Oh Dear God. Someone gave director Scott Stewart (not enough) money to make another fantasy film. They let him put British blandie Paul Bettany in it. Did no-one in Hollywood actually see last year’s pitilessly-poor Legion where Stewart cast Bettany as some sort of angel sent down to earth to ward off the apocalypse from a low-budget diner somewhere in the middle of American nowhere? Does no-one think of the audience?
But I’m being disingenuous for the sake of a few cheap shots. Priest is nothing like as bad as Legion (it’d be difficult) but it’s really not especially good and it’s certainly not particularly memorable. But at least it appears to be making an effort and Stewart clearly has a vision he wants to put on the screen, even if his budget won’t quite let him. I’m always wary of films which info-dump by way of long, tedious voiceovers but Priest gets away with it by virtue of a clever and atmospheric animated sequence depicting the ages-long struggle between man and vampires which forms the spine of the movie. It seems that the vampire scourge was ultimately wiped out by a bunch of super-powered priests (honestly) who themselves fell into disrepute when the vampires were beaten. But not everyone believes the vampires have been exterminated and when our nameless priestly hero’s niece is captured, he sets off to either rescue her or kill her if she’s been infected by the undead.
Priest quickly abandons its effective and rather-impressive walled-city environment (where humanity has retreated post-vampire) for a more budget-friendly featureless desert landscape across which the priest can race on his super-bike (the only high-tech concession on display) before pitching into battle with ugly, balletic and all-too-obviously CGI vampires.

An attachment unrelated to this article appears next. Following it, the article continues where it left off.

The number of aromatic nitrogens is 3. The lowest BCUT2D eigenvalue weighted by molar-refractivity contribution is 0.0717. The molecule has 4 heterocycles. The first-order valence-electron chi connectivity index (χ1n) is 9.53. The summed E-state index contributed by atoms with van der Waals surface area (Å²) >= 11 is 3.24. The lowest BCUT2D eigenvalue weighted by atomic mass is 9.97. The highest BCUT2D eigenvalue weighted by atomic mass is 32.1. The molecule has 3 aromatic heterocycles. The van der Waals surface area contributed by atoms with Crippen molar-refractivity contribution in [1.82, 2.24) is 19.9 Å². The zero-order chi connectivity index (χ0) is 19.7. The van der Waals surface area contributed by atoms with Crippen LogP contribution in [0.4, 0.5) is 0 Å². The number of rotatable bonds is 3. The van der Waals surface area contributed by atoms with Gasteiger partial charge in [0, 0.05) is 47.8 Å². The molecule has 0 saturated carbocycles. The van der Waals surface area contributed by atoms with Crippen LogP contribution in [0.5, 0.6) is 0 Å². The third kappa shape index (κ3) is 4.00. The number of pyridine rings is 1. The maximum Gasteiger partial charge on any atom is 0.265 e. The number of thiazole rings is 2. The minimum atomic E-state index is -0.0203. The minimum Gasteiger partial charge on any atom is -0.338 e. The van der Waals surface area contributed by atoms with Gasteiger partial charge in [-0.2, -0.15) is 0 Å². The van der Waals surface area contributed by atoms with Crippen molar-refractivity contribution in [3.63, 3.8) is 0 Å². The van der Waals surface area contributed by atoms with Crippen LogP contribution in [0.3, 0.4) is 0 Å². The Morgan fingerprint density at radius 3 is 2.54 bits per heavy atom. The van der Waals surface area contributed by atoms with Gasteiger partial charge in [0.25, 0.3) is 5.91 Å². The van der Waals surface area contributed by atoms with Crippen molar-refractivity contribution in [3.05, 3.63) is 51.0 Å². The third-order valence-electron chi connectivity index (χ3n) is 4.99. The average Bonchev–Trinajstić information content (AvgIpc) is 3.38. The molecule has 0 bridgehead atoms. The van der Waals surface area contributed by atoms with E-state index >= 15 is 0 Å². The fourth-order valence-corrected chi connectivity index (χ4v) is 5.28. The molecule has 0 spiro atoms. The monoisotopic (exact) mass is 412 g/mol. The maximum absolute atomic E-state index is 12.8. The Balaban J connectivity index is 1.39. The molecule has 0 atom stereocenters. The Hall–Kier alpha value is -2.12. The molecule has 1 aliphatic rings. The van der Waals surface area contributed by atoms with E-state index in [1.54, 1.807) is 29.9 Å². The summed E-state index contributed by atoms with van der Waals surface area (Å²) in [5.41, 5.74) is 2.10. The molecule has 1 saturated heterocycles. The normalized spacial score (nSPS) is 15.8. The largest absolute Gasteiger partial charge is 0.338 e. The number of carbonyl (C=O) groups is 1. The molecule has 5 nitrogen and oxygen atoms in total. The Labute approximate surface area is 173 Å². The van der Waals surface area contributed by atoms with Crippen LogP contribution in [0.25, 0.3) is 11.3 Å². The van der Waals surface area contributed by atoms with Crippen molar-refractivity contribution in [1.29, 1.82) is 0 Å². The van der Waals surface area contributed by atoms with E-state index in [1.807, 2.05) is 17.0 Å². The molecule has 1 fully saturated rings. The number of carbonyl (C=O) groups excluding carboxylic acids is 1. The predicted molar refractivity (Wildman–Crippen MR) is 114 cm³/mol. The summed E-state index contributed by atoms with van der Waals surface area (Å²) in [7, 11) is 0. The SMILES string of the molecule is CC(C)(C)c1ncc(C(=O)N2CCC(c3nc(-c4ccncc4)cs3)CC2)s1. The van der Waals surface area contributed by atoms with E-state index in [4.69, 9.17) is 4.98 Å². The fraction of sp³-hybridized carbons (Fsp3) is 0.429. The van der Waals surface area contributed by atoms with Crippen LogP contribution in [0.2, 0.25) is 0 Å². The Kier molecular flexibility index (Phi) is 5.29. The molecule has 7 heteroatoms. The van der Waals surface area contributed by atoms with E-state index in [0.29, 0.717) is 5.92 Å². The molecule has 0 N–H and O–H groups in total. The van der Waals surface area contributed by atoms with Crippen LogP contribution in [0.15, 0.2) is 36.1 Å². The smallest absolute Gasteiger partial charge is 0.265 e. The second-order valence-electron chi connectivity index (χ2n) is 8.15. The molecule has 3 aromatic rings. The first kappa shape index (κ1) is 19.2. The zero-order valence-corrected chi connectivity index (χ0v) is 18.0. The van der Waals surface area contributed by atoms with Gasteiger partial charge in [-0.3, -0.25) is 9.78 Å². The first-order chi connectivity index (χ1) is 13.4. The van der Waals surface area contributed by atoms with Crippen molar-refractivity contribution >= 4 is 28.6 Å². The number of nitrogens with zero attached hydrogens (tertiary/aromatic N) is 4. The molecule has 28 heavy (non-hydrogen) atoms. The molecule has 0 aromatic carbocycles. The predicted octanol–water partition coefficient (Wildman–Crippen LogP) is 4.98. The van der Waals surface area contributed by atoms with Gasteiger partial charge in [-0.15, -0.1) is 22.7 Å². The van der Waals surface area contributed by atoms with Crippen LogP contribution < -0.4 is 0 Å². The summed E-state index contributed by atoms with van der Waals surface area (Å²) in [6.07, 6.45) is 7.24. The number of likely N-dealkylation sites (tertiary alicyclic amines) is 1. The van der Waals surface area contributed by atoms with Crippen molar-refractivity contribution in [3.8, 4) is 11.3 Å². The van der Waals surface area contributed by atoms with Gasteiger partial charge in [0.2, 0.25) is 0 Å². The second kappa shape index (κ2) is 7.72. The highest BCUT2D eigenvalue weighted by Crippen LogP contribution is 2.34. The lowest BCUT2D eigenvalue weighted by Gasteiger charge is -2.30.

Priest, inspired by a Korean comic book, apparently, rips off…sorry, pays homage to all sorts of better source material from Blade Runner to The Searchers and while it’s fitfully enjoyable and there are some decent high-powered action sequences (Bettany is starting to take to the ‘action hero’ role a bit better now) its brief running time (just under ninety minutes) means it never really gets into high gear. There isn’t enough time to develop any plot or decent characterisation and the final face-off between the priest and the bad guy Black Hat is over and done with before it’s even started. At the end of the movie the priest tries to convince the city elders that the vampire threat still exist but they’re having none of it. The priest roars off on his big bike, heading towards further exciting adventures; I’m willing to bet we don’t get to see any of them on screen because this looks suspiciously like yet another still-born would-be franchise with ideas above its potential. Oh, it’s in 3D too which, of course, means things appear to be flying out of the screen or look as if they’re going to poke you in the eye. Tired of this gimmick now, thanks; if you can’t use the technology to improve the actual story-telling can we just have our normal 2D pictures back now please?
Expected rating 5